The Northern Territory has the highest rate of population turnover in Australia, and Dr Samuelsson was very close to becoming part of that transient population.
“I followed my partner when he moved for work,” Dr Sue explains. “I started a little practice in a place called Nhulunbuy. It’s 800km away (from Darwin) on a dirt track all the way in East Arnhem Land.”
Whilst the locals in Nhulunbuy were glad to have a local vet, the small population meant a limited number of clients, and thus limited potential for Dr Sue to keep the business going.
Dr Sue and her partner could easily have become just another fly-in-fly-out (FIFO) family. This trend, along with the growing number of young professionals seeking work there, has informed the NT’s highly transient population and has created a unique community, Charles Darwin University senior research fellow Andrew Taylor, told Fairfax Media.
“That happens a lot and is what we call escalated migration, where people are escalating their careers by doing a stint up in Darwin,” Dr Taylor said. “In might be a year or two years and they can jump a lot of levels when they get back home.”
Data also shows that Greater Darwin has a median age of 33.3, the youngest of any capital city and well below the national median of 37.4, according to the Australian Bureau of Statistics.
It’s not that there aren’t jobs and opportunities for study and career advancement in the NT. Simply that these opportunities come alongside some unique challenges. It is this environment that has seen the Territory record negative population growth for the eighth consecutive year. An alarming factor in this trend is the 25 per cent net migration drop for women over the last five years.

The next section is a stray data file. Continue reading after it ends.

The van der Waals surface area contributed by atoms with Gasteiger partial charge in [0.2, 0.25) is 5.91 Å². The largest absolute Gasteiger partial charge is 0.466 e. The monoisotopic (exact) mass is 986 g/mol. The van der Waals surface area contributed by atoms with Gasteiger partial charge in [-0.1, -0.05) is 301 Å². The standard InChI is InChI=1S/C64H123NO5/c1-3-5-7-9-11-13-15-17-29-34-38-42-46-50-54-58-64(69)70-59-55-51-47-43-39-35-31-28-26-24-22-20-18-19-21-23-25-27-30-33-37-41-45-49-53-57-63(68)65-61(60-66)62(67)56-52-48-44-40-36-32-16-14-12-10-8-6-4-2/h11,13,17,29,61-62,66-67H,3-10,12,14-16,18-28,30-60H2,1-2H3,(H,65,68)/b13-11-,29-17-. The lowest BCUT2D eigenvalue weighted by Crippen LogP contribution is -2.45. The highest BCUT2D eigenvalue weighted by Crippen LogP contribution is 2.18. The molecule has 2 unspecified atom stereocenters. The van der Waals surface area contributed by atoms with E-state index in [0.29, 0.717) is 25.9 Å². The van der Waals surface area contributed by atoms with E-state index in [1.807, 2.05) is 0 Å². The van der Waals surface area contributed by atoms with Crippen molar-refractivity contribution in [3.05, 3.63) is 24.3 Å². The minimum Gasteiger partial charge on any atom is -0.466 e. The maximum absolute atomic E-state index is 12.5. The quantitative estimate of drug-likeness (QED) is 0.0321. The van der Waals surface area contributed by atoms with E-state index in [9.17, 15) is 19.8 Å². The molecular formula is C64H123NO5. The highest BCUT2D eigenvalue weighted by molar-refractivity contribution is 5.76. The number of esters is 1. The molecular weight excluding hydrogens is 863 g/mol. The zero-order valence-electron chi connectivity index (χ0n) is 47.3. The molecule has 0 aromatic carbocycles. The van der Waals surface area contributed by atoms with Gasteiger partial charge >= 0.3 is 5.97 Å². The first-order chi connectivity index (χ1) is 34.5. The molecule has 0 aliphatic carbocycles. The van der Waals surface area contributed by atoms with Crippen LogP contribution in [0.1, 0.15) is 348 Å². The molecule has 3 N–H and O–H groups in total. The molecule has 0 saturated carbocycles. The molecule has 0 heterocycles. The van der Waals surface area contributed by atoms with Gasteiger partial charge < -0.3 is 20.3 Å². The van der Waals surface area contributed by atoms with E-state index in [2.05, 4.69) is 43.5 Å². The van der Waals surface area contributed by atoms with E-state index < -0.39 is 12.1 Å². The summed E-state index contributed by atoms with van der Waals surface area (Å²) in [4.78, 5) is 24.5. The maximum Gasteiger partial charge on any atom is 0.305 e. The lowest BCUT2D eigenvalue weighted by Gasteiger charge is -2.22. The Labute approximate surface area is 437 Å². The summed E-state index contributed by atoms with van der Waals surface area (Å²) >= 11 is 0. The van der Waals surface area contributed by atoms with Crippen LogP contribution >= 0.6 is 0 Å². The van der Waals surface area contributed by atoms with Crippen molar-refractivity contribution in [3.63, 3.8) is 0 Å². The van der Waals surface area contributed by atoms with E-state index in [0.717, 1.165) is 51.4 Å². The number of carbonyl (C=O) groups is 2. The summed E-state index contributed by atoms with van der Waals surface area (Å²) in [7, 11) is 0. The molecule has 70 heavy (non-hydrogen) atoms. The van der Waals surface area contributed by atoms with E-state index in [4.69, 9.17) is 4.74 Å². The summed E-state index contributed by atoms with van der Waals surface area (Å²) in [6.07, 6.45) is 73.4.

Rather than bemoaning a lack of opportunities, Dr Andrew Taylor believes the NT simply needs a better brand to secure those thinking about moving to the NT.
“People see it as a risk – coming to the north of Australia in general, and therefore the Northern Territory, both financially and emotionally because you’re going away from family potentially … and for other reasons, like you just might not like it,” he said.
“We need to think about how to reduce the risk in the minds of people who might be thinking about coming, and I think branding ourselves in particular ways could help.”
“That’s why in tackling the Territory’s slow population growth we will be researching the reasons people leave, and what we can do to keep them; what attracts people here and where we need to invest to grow the number of people that call the Territory home.”
“We will share this with the private and NGO sectors to allow them to better attract and keep people.”
So, how can the Territory rebrand prove that the NT is a great place to live? Dr Sue is always quick to reel off a list of things she loves about her home.
“Nature rules. From huge frangipanis to giant milkwood trees to Cullen Bay’s natural aquarium – it all simply blows the temperate climate visitor away. Of course, there are the nasties, like poisonous snakes, poisonous spiders and crocodiles, but the sensible thing is to listen to good advice and to follow the rules. As for crocodiles, by exercising a bit of common sense you can avoid getting eaten. Most people manage to avoid it every day.”